Almost a year ago my dear old mum passed away at the age of 83. For about 5 years she had gradually declined mentally and physically because of dementia. The first time we noticed it was when she was cooking a lovely family dinner and couldn’t remember how to make custard. Over the next few years things got worse and worse. My dad was amazing in his care for mum, but eventually he couldn’t cope anymore. I will never forget the look of sadness on her face when we left the nursing home that day. We walked outside and wept.
Mum spent about a year and a half in the home before she peacefully passed away early one morning. The nurse had gone into mum’s room, looked at her and said, “Sheila, it’s fine if you want to go now.” A few minutes later she took her last breath. I had been with mum every day the week before and had said my “goodbyes.” I have no regrets. She was a great mum and I have many fond memories.
I conducted her funeral a few days later and then came back to Melbourne. But niggling in the back of my mind was a fear of getting dementia myself in my latter years, so I started doing some reading and research on what causes it. I know there’s no known cure at this stage, but some of the current research strongly indicates there are several ways to reduce your risk and slow it down. Here’s what I found out:
There are six things we need to do to keep our brain healthy, stronger and lasting longer:
The first is exercise that helps to reduce stress, improves memory, increases energy and lifts our sense of wellbeing. Research shows that exercise can reduce the risk of developing dementia by 50%. The recommendation is for a balance between cardio, weights and stretching / breathing exercises such as Pilates.
Secondly, it’s important to maintain a healthy diet. The Mediterranean diet has been found to be the best mix of food to help prevent dementia. Foods to include are fish, nuts, whole grains, olive oil, and lots of fruit and vegies from across the colour spectrum to maximise protective antioxidants and vitamins. Other foods that help include ginger, green tea, white and oolong tea, black coffee, soy products, blueberries, and other dark berries, lean protein and healthy fats, a glass of red wine and square of dark chocolate, eggs, quinoa, hummus and brown rice. Drink lots of fresh water.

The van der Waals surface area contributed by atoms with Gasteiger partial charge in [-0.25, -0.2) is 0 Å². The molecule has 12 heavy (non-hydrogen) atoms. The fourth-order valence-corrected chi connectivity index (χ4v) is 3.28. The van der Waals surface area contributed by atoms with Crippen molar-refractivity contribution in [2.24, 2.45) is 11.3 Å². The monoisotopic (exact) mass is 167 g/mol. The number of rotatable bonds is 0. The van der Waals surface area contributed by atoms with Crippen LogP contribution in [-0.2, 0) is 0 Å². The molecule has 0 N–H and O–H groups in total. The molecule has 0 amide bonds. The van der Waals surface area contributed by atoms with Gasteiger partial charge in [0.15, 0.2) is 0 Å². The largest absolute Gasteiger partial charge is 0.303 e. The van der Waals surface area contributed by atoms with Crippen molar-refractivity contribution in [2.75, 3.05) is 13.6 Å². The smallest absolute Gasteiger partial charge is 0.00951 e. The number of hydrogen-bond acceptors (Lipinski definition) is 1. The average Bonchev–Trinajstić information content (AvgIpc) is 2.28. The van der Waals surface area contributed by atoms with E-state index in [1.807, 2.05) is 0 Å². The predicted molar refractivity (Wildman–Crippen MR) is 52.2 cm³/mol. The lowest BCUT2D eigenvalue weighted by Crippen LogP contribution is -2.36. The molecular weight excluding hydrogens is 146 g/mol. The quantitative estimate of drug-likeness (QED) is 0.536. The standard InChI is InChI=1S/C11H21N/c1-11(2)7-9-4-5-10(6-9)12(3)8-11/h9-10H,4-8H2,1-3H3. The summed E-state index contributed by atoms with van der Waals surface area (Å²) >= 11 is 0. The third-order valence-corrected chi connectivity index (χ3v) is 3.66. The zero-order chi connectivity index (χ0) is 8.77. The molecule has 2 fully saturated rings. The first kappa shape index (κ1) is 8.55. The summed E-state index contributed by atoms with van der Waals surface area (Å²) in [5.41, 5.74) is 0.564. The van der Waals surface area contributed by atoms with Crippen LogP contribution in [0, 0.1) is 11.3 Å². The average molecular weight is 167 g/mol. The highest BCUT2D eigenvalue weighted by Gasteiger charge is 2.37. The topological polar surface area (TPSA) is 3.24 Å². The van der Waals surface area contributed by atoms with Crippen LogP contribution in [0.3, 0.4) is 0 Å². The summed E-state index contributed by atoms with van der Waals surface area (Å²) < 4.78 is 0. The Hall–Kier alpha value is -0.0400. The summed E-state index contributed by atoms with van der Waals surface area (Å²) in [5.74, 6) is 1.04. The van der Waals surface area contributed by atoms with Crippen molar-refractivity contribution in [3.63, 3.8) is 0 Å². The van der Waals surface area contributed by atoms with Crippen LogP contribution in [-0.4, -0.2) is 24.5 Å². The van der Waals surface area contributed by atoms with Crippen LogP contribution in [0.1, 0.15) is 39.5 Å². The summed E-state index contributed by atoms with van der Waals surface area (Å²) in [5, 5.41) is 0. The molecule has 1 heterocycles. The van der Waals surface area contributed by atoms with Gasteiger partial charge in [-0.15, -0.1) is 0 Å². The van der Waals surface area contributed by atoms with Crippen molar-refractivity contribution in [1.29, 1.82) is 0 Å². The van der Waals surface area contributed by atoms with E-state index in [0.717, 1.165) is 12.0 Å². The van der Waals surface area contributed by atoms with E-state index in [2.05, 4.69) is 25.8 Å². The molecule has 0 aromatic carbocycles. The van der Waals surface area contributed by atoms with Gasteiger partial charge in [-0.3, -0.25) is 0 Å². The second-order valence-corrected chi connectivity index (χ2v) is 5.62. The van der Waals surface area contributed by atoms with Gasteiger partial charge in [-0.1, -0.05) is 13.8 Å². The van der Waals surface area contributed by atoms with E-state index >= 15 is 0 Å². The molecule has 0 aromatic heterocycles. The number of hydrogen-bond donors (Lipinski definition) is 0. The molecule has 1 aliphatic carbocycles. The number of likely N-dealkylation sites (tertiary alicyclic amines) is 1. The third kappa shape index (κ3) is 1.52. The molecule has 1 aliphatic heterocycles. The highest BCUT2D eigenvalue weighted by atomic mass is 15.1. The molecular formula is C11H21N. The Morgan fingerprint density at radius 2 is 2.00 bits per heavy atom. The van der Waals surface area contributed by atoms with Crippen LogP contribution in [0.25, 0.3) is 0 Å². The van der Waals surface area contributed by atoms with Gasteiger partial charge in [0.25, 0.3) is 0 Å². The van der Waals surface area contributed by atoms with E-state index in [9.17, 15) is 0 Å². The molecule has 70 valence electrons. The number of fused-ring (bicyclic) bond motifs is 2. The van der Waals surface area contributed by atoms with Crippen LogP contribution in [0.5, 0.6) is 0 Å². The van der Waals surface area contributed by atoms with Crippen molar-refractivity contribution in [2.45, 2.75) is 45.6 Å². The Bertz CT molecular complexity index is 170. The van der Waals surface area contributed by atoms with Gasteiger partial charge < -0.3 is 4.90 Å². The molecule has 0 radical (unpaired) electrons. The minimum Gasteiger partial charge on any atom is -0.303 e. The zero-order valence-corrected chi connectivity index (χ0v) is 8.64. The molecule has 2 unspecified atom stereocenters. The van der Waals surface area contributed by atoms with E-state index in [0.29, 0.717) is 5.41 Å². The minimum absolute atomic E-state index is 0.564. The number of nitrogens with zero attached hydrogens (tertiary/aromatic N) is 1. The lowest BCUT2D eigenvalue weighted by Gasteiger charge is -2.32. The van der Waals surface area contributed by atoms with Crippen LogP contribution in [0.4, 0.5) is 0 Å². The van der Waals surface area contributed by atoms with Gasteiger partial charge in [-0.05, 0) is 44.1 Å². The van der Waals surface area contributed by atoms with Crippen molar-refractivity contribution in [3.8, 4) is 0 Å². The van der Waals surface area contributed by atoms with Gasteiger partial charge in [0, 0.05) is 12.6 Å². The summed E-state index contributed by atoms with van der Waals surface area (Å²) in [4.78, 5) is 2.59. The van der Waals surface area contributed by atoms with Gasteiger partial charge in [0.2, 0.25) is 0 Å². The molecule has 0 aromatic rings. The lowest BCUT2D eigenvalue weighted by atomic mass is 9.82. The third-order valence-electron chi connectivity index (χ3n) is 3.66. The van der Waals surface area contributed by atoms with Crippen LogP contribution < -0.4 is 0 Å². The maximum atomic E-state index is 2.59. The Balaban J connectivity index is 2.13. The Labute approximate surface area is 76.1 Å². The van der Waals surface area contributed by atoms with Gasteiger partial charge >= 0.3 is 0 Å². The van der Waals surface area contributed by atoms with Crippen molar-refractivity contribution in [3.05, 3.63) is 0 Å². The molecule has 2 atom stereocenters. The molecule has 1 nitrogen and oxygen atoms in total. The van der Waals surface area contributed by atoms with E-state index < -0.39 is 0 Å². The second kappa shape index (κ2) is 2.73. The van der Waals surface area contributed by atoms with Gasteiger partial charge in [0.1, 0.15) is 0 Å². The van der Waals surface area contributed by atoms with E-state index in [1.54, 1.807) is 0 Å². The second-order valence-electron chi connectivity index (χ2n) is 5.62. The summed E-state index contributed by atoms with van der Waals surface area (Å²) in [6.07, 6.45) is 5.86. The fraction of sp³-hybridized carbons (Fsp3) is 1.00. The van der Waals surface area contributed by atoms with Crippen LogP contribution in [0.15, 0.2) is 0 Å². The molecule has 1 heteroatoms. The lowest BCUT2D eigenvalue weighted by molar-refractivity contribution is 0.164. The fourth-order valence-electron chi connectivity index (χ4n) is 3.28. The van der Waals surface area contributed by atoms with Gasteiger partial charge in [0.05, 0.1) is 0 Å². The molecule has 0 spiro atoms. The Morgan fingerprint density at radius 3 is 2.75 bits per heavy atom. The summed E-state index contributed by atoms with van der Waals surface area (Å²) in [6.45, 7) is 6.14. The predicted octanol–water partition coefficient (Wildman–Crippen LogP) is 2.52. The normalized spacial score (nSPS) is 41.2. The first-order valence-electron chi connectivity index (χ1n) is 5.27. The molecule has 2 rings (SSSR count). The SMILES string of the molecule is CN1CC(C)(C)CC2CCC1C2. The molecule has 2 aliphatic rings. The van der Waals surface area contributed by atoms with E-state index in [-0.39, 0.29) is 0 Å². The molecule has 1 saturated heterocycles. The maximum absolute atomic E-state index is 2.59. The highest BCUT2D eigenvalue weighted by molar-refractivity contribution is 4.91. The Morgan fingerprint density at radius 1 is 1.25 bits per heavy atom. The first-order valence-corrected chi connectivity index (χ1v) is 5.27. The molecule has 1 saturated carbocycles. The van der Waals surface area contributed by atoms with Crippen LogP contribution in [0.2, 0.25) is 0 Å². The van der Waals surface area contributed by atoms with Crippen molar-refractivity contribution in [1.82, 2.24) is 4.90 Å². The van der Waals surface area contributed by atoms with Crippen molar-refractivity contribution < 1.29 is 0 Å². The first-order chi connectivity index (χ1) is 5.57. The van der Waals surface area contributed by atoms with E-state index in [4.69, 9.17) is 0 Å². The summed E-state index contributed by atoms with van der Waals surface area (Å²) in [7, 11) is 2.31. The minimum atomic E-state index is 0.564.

Avoid full-fat dairy products, fast food, fried foods, and packaged and processed foods and drinks as well as refined carbohydrates that are high in sugar and white flour. Eating six small meals throughout the day is recommended.
Thirdly, keep your mind active. Learning new things like a foreign language or a musical instrument, reading, taking up a new hobby, playing strategy games and board games (like Scrabble), memorising Scripture, doing crossword puzzles and Sudoku all help. When you drive somewhere take an alternative route, eat with your non-dominant hand, rearrange your computer file system. Vary your habits regularly to create new brain pathways. Luminosity gives an excellent brain workout. Subscribe to it and you’ll receive a daily email reminder.
Number 4: Get at least eight hours of sleep per night. Go to bed and get up at the same time every day because your brain’s clock responds to regularity. Avoid taking naps during the day. If you have to nap then a maximum of 30 minutes early in the afternoon is the way to go. Create a relaxing bedtime ritual and ban TV, computers and phones from the bedroom. When stress, anxiety, or negative thoughts keep you awake, get out of bed. Try reading or relaxing in another room for twenty minutes then go back to bed.
Next, it’s important to limit the amount of stress you experience especially over long periods of time. Do things that help you relax, breathe deeply, and engage in prayer, meditation and reflection.
Finally, keep yourself actively involved with other people. We’re not meant to be alone we’ve been created for community. Join a church community, attend regularly, make friends, get involved and volunteer. Wherever possible do some of the above recommendations together – eat healthily with friends, exercise with others, play board games together and pray with others. Making sure all of these ingredients are in your life will not only reduce your risk of dementia, they will also lead you to living the happiest and healthiest life possible.